Is a Project Management Professional (PMP) credential worth it?

Landscape Architecture for Landscape Architects Forums GENERAL DISCUSSION Is a Project Management Professional (PMP) credential worth it?

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    Sean Hanberg

    I am currently working for a LA firm overseas. I have seen a Project Management Professional (PMP) credential offered by the Project Management Institute (PMI) and noticed some LA’s with it. I am wondering if it is something I should look into and if it is worth it.

    The company I work with is located in Bangkok Thailand and does a lot of international work with Hotels and Resorts. My job activities include being the in-between with my company and clients & consultants as I am a native English speaker that speaks Thai.

    Any thoughts on the matter would be great.

    Chris Whitted

    I’ve seen it hold more weight/advantage outside the LA profession than in, unless you’re talking some of the much larger and multidisciplinary firms.  Since it’s a generalist sort of thing (ie, applies to any industry) it can also help transitioning to another job or career.  That said, if you’re interested, have the time and opporunity, and especially if you can have the training/test paid for, I would say do it.  If you want to look into it a bit more, track down a copy of the PMBOK Guide (project management body of knowledge book) – there are a few copies of the older versions floating around on the web, though the newest update from PMI isn’t terribly expensive either ($50-65).  Getting the PMP basically requires having thorough knowledge of that document, similar to LEED certification.  I worked with two people that basically took a couple of training series and the test and got their certifications in less than six months.


    I took the 40 hour prep course a few weeks ago.  It’s just generic PM concepts drowned in ridiculous jargon you have to memorize in order to pass a test.  It’s more alphabet soup after your name, but it’s well known and broadly applied.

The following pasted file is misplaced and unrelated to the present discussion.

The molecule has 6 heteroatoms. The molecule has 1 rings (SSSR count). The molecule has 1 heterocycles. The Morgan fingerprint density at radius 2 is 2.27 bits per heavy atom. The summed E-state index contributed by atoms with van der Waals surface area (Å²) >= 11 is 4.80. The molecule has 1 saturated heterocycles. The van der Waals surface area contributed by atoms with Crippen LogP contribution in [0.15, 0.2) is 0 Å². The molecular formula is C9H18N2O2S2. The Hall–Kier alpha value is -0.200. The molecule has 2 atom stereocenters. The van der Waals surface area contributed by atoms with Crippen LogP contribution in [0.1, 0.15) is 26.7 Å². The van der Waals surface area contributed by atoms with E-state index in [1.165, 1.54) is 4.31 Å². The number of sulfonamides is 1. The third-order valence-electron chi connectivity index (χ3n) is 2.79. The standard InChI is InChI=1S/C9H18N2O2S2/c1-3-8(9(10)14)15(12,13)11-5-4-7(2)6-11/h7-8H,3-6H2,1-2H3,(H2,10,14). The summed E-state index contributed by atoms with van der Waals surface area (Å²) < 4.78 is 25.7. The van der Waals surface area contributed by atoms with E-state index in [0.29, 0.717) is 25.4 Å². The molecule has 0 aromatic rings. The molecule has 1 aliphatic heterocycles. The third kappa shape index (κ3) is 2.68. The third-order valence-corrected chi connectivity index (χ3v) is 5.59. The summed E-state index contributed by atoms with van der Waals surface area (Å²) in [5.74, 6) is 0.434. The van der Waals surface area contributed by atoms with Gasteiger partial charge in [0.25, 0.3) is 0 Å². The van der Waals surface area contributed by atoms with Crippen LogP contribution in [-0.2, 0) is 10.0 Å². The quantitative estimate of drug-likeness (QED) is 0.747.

If you work with large organizations I think it might be worth it.  It’s most common with larger companies (it’s often a requirement for oil&gas and big construction companies here), so if you have large clients or primes/subs the will probably respond to it favorably.  It seems to be becoming the international standard (ISO) and there’s more and more PMPs everyday.  That could matter for you in Thailand.

    I used to spend a bit of time in Thailand.  Love the place and regret not being able to visit as often.


    I memed this as a joke, but it’s something you’ll have to memorize.  The sad thing is that after a while it starts to make sense.

    Goustan BODIN

    Hi Sean,

    I am based in Bkk as well, working for a Thai firm since I can speak Thai as well. I believe it would be beneficial for both of us to trade experiences and so forth.

    Sent you a ‘friend’ request so we can communicate further through PM.

    Kate Notman

    I came to LA as a second career after being a PM. In my old job capacity I was required to get a PMP credential. In my work as an LA I have found basic PM skills to be very useful, but I have yet to run into anyone who cares at all that I have the PMP certification. Perhaps if I did international work or worked for a larger firm it might make a difference but so far, it hasn’t.

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